ollow" href="click here=hp_c4"> Chelsea Manning  verdict came down, Senator Grassley (R-IA) submitted a resolution proposing a national holiday for whistleblowers and unanimously "July 31st" became National Whistleblower Appreciation Day.
The irony is not lost on everyone, for what "appreciation" has been shown to PFC Bradley/Chelsea Manning and NSA leaker Ed Snowden who have been nothing but demonized? Manning now sentenced to a shameful prison term for telling the Truth while Snowden's still on the lam having to make nice with America's enemies out of necessity as the debate between "hero" or "traitor" rages on here at home.
Isn't that what should ultimately be important?
There are some who would have you believe the means with which a leaker leaks is more important than all of that and oh, by the way, the leak itself?
Blowing the Whistle
Government whistleblowers and other information leakers have one thing in common, a secret. A secret they no longer wish to keep. A secret so immense -- at least to the bearer, they feel the world needs to know about it, usually at any cost.
In fact, whistleblowers often "give up everything", sacrificing their livelihoods, lifestyles, reputations and sometimes their safety, all in order to protect those they believe they are protecting.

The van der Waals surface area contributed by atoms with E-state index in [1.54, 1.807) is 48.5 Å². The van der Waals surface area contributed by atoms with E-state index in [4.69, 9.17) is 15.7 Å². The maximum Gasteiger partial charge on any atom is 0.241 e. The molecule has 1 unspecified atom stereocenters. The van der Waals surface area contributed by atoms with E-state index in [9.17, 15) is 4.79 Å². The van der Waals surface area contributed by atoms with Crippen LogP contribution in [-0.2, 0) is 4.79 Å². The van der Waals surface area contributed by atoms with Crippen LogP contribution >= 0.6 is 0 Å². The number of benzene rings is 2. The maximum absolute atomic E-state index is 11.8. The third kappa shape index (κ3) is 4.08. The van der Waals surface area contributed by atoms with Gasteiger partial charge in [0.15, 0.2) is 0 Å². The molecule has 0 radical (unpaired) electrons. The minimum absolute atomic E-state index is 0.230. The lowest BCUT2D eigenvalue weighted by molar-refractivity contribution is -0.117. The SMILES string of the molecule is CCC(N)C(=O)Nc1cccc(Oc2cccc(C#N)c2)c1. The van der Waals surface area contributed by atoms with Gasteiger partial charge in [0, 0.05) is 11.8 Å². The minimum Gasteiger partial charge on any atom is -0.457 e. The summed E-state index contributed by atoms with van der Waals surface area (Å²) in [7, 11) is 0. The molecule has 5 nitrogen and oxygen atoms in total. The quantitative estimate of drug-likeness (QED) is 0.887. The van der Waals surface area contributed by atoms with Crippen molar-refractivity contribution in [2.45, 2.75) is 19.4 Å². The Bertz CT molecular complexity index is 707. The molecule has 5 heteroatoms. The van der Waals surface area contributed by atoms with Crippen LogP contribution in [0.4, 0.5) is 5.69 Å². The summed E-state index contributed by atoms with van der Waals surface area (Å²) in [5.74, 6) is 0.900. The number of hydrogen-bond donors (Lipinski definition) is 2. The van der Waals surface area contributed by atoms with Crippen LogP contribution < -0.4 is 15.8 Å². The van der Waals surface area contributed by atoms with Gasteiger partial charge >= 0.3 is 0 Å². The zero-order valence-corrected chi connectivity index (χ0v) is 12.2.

In the case of National Security whistleblowers, that usually means YOU.
While most people would remain silent, a whistleblower cannot. Whether the disclosure is about waste, fraud, abuse or malfeasance, the general intent of the whistleblower is to apprise those whose best interests are not being rightfully served.
According to the Government Accountability Project 's Whistleblower.org , their "composite definition" of a whistleblower is taken from combined state, federal and international cases and is,
"An employee who discloses information that s/he reasonably believes is evidence of illegality, gross waste or fraud, mismanagement, abuse of power, general wrongdoing, or a substantial and specific danger to public health and safety. Typically, whistleblowers speak out to parties that can influence and rectify the situation. These parties include the media, organizational managers, hotlines, or Congressional members/staff, to name a few."
But, There's a Right and Wrong Way to Blow
"That it is the duty of all persons in the service of the United States , as well as all other inhabitants thereof, to give the earliest information to Congress or any other proper authority of any misconduct, frauds or misdemeanors committed by any officers or persons in the service of these states, which may come to their knowledge."
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